Saturday is sometimes a grab-bag, but usually it will be a second show day. Often, they will try to allow participants to enjoy an extra hour of sleep, but that is mostly to compensate for the likely late night striking the stage if it wasn't done Friday evening. Show days are very high energy, and also critical times for the cast. It is fast-paced, and physically intensive. That is why Sunday is, by comparison, a day of rest, even if your host family still wants to show you around town.
Within each day: every day starts with morning meeting, where the cast gathers and talks about what is happening, where folks are going and doing, who is leading what projects for the day, etc. Birthday are celebrated, local festivities are mentioned, and if cast members are celebrating a holiday in their culture on that day, it is also mentioned!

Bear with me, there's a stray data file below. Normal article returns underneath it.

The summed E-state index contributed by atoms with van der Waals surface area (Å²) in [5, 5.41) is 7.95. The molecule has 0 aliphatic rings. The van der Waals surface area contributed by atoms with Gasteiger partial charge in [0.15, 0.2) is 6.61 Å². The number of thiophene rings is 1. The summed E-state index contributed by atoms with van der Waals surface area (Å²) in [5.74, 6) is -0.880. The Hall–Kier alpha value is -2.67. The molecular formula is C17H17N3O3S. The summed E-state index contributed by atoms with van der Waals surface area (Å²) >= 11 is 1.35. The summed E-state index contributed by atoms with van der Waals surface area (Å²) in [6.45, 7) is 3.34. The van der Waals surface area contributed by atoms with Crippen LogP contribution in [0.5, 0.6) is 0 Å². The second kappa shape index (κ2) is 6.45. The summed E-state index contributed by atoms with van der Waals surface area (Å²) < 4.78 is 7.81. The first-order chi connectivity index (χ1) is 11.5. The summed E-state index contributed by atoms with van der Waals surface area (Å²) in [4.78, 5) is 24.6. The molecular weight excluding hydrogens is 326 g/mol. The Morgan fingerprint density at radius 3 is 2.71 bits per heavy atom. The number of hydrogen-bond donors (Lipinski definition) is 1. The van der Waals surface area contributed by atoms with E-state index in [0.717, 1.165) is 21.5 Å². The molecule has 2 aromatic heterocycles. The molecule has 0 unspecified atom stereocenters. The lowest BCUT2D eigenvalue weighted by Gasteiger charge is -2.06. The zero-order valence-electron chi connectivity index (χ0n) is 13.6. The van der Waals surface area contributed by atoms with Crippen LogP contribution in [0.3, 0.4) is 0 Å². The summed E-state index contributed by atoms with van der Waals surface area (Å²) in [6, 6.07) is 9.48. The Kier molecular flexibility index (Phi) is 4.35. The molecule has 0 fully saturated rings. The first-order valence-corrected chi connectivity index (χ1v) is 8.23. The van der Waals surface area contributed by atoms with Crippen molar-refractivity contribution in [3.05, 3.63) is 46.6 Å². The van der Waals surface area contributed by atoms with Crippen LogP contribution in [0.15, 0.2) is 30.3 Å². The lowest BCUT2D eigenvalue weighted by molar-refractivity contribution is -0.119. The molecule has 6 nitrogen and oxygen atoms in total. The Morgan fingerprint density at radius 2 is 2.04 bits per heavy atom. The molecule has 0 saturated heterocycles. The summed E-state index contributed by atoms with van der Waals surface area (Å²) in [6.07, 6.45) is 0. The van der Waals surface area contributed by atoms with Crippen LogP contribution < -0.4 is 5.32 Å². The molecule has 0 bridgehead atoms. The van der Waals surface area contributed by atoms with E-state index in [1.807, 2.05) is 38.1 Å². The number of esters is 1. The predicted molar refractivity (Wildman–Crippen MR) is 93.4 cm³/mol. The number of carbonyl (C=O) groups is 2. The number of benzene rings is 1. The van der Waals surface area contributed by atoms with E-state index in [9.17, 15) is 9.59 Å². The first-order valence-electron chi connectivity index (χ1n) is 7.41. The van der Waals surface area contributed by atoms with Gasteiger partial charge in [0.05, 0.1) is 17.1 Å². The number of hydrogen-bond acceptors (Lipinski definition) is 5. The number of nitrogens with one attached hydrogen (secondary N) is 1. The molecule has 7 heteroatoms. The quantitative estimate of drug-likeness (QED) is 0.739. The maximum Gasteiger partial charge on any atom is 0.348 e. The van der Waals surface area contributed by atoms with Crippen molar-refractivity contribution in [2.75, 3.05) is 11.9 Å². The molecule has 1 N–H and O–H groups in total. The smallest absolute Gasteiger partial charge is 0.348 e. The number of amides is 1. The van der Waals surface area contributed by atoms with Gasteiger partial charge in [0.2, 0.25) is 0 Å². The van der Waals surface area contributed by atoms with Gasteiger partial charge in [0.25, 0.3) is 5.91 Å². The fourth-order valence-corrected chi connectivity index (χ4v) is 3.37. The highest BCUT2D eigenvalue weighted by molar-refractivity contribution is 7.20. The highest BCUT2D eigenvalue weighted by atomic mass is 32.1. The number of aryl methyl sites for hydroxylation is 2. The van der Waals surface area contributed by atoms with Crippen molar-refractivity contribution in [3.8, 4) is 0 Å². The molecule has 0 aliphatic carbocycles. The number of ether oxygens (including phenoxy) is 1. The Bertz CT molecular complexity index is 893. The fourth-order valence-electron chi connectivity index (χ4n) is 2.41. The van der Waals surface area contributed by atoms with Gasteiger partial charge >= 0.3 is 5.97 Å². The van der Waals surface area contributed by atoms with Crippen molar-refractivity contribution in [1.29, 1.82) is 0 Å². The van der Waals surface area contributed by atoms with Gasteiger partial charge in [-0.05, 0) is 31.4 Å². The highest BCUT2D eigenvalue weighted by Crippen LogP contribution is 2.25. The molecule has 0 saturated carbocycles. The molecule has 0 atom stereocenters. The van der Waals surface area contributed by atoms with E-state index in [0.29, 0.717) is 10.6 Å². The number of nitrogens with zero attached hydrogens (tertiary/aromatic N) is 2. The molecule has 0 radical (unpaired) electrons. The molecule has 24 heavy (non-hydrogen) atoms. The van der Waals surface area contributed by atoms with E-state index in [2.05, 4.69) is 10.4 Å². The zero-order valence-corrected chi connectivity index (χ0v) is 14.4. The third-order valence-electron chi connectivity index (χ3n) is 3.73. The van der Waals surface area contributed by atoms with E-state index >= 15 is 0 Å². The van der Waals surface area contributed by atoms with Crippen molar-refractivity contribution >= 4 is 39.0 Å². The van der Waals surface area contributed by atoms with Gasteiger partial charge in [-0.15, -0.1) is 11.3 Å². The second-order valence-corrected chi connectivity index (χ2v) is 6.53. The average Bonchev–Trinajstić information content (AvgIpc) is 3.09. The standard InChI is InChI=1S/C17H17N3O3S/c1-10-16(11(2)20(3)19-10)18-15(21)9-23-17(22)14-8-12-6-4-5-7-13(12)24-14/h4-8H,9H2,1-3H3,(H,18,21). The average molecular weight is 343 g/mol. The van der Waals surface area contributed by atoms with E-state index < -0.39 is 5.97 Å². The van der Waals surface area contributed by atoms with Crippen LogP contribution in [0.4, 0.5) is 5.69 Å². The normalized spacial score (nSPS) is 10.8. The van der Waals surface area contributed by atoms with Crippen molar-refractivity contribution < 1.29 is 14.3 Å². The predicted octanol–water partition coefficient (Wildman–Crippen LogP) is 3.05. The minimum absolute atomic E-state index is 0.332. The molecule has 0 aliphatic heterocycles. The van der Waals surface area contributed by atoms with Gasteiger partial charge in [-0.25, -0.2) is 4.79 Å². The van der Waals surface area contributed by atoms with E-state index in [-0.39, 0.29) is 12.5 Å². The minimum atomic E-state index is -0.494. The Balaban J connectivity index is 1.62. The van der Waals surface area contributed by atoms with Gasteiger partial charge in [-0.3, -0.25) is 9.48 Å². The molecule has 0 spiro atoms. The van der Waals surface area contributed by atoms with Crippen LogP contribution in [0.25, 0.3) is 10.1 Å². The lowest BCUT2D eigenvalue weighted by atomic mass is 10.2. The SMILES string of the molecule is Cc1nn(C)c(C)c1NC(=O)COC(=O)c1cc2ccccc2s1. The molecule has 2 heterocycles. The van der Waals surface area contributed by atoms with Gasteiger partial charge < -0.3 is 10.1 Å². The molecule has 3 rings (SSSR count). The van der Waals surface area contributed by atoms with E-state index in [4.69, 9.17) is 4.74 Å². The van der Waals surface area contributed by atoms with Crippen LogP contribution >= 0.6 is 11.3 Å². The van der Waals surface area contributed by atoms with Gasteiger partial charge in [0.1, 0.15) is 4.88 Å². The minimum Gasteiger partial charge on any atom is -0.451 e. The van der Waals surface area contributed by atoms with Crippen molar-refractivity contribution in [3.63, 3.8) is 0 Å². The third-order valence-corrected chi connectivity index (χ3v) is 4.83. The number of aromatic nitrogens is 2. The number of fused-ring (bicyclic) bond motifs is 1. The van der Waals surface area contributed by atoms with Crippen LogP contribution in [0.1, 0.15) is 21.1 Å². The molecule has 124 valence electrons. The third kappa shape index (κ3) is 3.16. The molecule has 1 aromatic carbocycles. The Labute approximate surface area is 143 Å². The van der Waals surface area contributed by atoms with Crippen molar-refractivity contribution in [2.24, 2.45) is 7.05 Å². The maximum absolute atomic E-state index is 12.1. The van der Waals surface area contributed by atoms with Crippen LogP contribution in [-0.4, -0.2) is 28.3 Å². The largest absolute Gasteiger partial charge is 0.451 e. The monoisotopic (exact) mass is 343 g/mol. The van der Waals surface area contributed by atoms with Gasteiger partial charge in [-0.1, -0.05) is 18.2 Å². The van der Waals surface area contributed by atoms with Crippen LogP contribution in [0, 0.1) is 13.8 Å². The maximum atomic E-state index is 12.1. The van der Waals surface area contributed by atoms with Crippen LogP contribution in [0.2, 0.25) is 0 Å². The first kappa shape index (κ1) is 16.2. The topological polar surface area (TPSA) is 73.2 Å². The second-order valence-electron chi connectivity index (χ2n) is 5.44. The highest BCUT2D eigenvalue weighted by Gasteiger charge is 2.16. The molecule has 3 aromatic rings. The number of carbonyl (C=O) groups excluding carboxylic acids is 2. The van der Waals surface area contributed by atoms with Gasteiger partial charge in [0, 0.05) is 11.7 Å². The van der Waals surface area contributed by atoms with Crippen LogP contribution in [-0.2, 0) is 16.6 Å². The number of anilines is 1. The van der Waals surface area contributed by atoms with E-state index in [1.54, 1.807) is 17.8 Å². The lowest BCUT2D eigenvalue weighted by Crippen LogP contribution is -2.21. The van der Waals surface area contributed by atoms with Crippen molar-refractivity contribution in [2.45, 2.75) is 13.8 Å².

Lunch is a coordinated effort, often brought to the locations people are (rather than having everyone travel back to one place for lunch), and rarely will a host family be expected to provide lunch every day - but if they offer snacks, take them!
There is usually SOME amount of show rehearsal each day, even if it is just a warm-up and short singing session, the show is a major component of the experience, so it is always being rehearsed.
And then each day ends with wrap-up: folks tell where they went and what they did, who they met maybe, and staff lay out information for the days and weeks ahead. Then host families will arrive at the location to pick students up and drive them home to eat dinner at the host families' houses.
Going into your experience abroad, what was your biggest fear, and how did you overcome it and/or how did your views on the issue change?
I was worried if I was going to be 'enough' - was I going to be open enough for people to see past my 'US American' stereotype?